My first and only tattoo, on my right wrist, is of an airplane. It was a gift for my twenty-fourth birthday from my first love, Boris. The airplane came from a par avion stamp, and I got it because I felt like my life in New York was beginning and also as a physical reminder to always travel. In 2013, I had my first solo exhibition in Lisbon, Portugal. Email correspondence and intermittent phone calls with a friend’s mother, Helena Cardoso, helped to generate the content of the show. In 1968, Helena became a flight attendant for TAP, the national airline of Portugal. At that time, Portugal was under a dictatorship and few people were traveling, let alone a woman in her early twenties. Helena fell in love with Rio, Angola, which was then a Portuguese colony, and New York. She traveled to these cities over the next twenty years, before retiring in 1988. I keep returning to the thought of being in the air for that many years and seeing cities change both incrementally between each trip and significantly over decades. And I love thinking about how much time she had been in the air in total. Based on the travel time from New York to Lisbon, I guessed it to have been a full year—Helena says it was approximately 19,000 hours, or just over two years. Over two years, hovering between locations and their ever-changing population and political landscapes.

In 2007, I was commissioned to make an artist book by the New York nonprofit Printed Matter. At the same time, I was invited to have my first solo exhibition in Los Angeles. These two projects developed in tandem. I knew that I could not have a solo exhibition on the other side of the country, in the fall of 2008, without addressing the impact of the second Bush administration, the fractured state of this country, and the forthcoming presidential election. While thinking about the potential content for both book and exhibition, I remembered “Hands Across America.” A national event that occurred on May 25, 1986, in which people joined hands between Battery Park, Manhattan, and Long Beach, California, in support of America’s homeless population. Although it was a failure as a fund-raiser, millions of people participated, including President Reagan and First Lady Nancy. I found this event fascinating for a variety of reasons, foremost among them that Reagan and his administration worked meticulously to undo social programming for the impoverished of this country. Secondly, the AIDS crisis, by this point, had entered the public consciousness, but Reagan did not speak about AIDS until May of 1987 and American citizens were far from establishing countrywide support for AIDS advocacy. In fact, the same year Hands Across America took place, the Supreme Court held up Georgia’s sodomy law, “dismissing the notion of constitutional protection for gay sexuality.”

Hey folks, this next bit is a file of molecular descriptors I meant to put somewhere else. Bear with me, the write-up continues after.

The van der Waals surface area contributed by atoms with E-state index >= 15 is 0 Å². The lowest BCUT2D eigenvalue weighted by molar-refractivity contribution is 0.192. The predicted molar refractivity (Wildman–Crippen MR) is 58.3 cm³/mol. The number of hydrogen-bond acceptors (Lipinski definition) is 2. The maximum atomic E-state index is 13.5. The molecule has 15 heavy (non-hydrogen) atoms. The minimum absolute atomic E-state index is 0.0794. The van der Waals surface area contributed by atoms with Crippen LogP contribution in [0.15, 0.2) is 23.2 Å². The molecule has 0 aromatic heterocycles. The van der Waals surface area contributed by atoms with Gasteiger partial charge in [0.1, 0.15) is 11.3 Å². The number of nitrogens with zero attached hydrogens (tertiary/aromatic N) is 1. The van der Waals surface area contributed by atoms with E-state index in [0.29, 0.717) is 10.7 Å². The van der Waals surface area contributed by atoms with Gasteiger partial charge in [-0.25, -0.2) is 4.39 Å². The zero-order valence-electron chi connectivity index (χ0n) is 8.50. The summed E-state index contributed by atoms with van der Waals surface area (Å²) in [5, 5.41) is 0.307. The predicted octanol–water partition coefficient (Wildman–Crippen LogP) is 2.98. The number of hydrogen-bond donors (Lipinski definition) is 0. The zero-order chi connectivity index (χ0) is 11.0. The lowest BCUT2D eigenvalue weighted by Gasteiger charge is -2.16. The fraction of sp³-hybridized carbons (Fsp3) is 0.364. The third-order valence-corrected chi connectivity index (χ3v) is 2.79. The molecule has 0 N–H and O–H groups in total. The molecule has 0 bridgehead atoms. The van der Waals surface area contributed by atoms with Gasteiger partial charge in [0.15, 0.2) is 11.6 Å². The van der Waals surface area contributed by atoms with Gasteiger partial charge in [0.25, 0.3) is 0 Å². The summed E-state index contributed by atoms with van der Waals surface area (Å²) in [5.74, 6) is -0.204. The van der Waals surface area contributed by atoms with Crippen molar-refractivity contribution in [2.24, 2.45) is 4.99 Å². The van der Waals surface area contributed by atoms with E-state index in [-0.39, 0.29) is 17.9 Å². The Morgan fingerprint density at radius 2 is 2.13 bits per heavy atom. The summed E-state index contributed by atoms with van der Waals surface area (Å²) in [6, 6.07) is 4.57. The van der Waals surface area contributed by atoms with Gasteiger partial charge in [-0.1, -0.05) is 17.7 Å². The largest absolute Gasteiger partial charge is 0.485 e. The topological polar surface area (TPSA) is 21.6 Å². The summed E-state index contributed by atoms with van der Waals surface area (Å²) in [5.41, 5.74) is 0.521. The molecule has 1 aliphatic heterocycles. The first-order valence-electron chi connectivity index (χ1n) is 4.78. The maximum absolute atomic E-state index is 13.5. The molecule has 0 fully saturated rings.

In the summer of 2007, I made a cross-country trip along a route loosely based on the original Hands Across America map, meeting with mayors between New York and New Mexico and making casts of their hands. I stopped in many small towns as well as larger cities, including Minneapolis, Oklahoma City, and Santa Fe. It was a fascinating way to see parts of the country I had never traveled to before and to get a sense of the local and civic levels of government in this country.

After completing this road trip, I realized I did not want to make a book or show that revolved around Hands Across America and became focused on the similarities I found between 1986 and the lead-up to the election of 2008, in which Reagan emerged as a totemic figure invoked by both Republicans and Democrats as a politician whose legacy we should uphold. I conducted interviews with artists Mark Dion, Daphne Fitzpatrick, Elizabeth Peyton, Collier Schorr, and T.J. Wilcox and reprinted writing by Gregg Bordowitz; all had graduated from School of Visual Arts in 1986 and 1987. Additionally, I photographed twenty-three arts-related students who were born in 1986 and about to finish college at New York–area schools in 2008. Generationally, I fall between these two groups, and I was interested to hear about the older artists’ earlier lives in New York and their activism. I was also interested to hear about the frustration they had with what they viewed as apolitical twentysomethings. I then asked these younger participants how they would respond to this portrayal of their generation.

Last fall, I released a book called 1996 that looks back on that year to assess the rightward shift of the Democratic party under the two-term presidency of Bill Clinton. AMERICAMERICA served as a template for this book, for which I interviewed Becca Albee, Malik Gaines, Chitra Ganesh, Pearl C. Hsiung, Jennifer Moon, Seth Price, Alex Segade, and Elisabeth Subrin, all of whom finished undergrad in 1996. Again, I photographed a group of people born that year. I’m closer in age to the ninety-six graduates, and like them, I also voted for Clinton when I first came of voting age.

Matt Keegan lives and works in New York. Keegan’s work has been widely exhibited in venues including the Carpenter Center for the Visual Arts (Cambridge, Massachusetts), Contemporary Arts Museum Houston, Grazer Kunstverein (Graz, Austria), The Metropolitan Museum of Art, the Guggenheim Museum (NY, Bilbao and Berlin), The Kitchen (NY), The Art Institute of Chicago, and the New Museum. In 2019, he presented a public sculpture commissioned by SculptureCenter (New York, 2019). His book ‘1996’ was published in 2020, by New York Consolidated and Inventory Press. He’s a Senior Critic in the Painting and Printmaking Department at Yale University.